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Jim Buchanan, Secretary to LBPS, has set up this teaching enterprise which caters for pip- ers coming, so to speak, directly off the street.


It began with a desire to learn “proper” gracings for piping in the Highland manner. This drew me to Andrew Warren’s class for the practice chanter for the great Highland bagpipe that is run by the Adult Learning Project Scots Music Group, usually known as ALPSMG. This experience made me realise that there was a demand for a class for smallpipes, some rented, that could be run within the ALPSMG framework. With prompting from classmate Kenneth Dickson who shared the same view, I raised the idea with the LBPS Committee. For about two years Andy Hunter’s committee had been thinking about a specification for practice pipes for beginners and it seemed to me that here would be an ideal opportunity to try out the experiment of practice pipes, paid for by the LBPS, being rented out to learners. If we had some sets then we should seek people to teach a course and then get ALP to pro- vide the framework by hiring teachers and providing a venue.

I should explain what the ALP initiative is about. It is part of a City of Edinburgh Council Community Education organisation initiative and is a registered charity. ALPSMG is run by a voluntary committee with active participation by students and tutors who decide the for- mat and composition of their classes. The Group employs a part-time Development Worker and an Administrator funded by the Scottish Arts Council. The aims of the Scots Music Group are:

*To create a critical relationship of respect and status to Scots music song and dance that it may live in the heart of the community and beyond

*To build a repertoire in the Scots idiom with reference to the past, present and into the fu- ture

*To encourage and maintain the oral and aural transmission of the Scots tradition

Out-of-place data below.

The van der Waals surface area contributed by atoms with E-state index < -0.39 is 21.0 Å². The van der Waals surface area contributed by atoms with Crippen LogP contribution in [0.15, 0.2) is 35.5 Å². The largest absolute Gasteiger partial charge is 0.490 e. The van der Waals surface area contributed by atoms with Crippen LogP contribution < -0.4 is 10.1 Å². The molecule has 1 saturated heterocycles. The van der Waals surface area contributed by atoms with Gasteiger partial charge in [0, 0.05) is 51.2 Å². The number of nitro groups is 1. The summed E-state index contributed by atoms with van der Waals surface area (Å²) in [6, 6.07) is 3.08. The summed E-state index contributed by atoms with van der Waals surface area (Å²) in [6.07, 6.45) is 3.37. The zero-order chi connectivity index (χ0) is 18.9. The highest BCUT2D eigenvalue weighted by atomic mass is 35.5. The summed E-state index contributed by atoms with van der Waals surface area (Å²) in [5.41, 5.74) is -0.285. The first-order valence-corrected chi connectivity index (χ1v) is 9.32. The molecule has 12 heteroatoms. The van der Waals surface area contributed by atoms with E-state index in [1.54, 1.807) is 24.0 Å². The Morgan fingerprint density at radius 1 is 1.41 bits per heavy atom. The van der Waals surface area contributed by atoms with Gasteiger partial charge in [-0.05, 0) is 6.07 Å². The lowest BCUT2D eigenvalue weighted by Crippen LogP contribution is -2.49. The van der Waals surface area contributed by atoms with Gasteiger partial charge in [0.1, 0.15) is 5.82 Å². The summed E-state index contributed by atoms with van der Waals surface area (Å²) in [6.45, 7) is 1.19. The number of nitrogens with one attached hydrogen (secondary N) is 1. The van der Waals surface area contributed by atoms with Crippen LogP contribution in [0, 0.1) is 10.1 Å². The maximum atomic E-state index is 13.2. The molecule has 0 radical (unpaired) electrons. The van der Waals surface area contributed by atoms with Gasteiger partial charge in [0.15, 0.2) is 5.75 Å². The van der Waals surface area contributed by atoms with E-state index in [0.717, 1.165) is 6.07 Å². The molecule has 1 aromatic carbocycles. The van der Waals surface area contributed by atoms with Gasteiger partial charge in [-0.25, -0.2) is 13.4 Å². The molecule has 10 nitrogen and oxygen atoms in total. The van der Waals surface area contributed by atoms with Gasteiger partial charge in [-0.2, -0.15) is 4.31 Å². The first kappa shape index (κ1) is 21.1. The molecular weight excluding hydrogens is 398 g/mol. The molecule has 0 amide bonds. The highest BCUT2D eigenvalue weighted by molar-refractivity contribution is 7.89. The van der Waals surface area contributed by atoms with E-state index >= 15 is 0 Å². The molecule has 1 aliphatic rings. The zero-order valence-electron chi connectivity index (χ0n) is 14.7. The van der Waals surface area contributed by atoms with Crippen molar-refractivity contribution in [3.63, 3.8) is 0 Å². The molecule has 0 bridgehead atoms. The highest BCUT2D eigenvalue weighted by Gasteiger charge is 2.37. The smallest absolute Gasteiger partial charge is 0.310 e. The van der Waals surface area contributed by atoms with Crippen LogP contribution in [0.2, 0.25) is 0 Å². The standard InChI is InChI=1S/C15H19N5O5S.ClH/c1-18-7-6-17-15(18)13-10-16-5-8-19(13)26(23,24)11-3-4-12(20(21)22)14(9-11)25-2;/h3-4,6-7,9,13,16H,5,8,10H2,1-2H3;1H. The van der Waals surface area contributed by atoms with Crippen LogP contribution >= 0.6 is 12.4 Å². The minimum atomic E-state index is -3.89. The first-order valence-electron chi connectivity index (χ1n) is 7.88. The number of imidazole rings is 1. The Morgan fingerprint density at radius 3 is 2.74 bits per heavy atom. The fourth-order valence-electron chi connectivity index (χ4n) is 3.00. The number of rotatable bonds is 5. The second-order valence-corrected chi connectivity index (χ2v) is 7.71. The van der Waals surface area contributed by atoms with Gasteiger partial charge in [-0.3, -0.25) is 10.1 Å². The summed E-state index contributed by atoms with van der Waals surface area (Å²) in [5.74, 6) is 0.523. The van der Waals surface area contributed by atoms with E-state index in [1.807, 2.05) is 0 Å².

*To bring the best practitioners of Scots music song and dance into the life of the organisa- tion as performs and as tutors to inspire and encourage students

*To give students the skills and opportunities to perform together in the community.

ALP Scottish Music Group provides levels of tuition for absolute beginners, improvers, intermediates, advanced intermediates and weekend workshops. The teaching method is principally learning by ear in the belief that the acquisition of this skill frees the player to


use expression in the tune rather than being tied to the page; also that playing should be from memory which will help students to join in the numerous sessions that take place around Edinburgh. Thirty classes are run by ALP on a wide variety of instruments at all levels. The growing number and quality of Edinburgh folk sessions is an indication of their success.

Rory Campbell and Gary West happily agreed to share the teaching of the class. With this promise ALP were then keen to include a new class to complement the existing Highland Bagpipe class. Their brochure said “Highland bagpipes are in one key and are probably best described as the pipes you imagine when you think of the bagpipe. Scottish smallpipes are played using a small bellow which is strapped under the elbow. These pipes come in several different keys and can therefore be played with other instruments — without drowning them out!”

Next we set up stall on enrolment night on 14th September and were gratified by the queue of applicants at our table. By the end of the evening twenty-two people had signed on for the first term. The cost for 10 lessons is £36 per person and we found 5 sets of practice pipes to hire out at £10.00 per month. LBPS paid for two sets and Nigel Richard, Julian Goodacre and myself cobbled together three more. Seven people were keen to hire so demand outstripped the supply. It turned out that about a third of the new class are begin- ners, one third improvers and one third Highland pipers wishing to learn smallpipes with the divergent aims of being able to join in pub sessions and of preserving domestic harmony.

Now we have split into two classes; beginners taught by Ian K Murray (to whom grateful thanks for giving so freely of his time and experience) and a bigger class with Rory as prin- cipal teacher and Gary as back-up. Our teachers’ contrasting styles are a constant stimulus to this class and, yes, we really are trying to develop the skill of learning by ear although most of us are still hooked on the dots. We are on a steep learning curve with the hiring-out of practice pipes. I am grateful to Robin Beck of Loanhead for his robust and practical design for these. Mark II is in development and I look forward to reporting on this in the next issue. Oh, and I still try to do “proper” gracings sometimes but now I just don’t worry about it any more.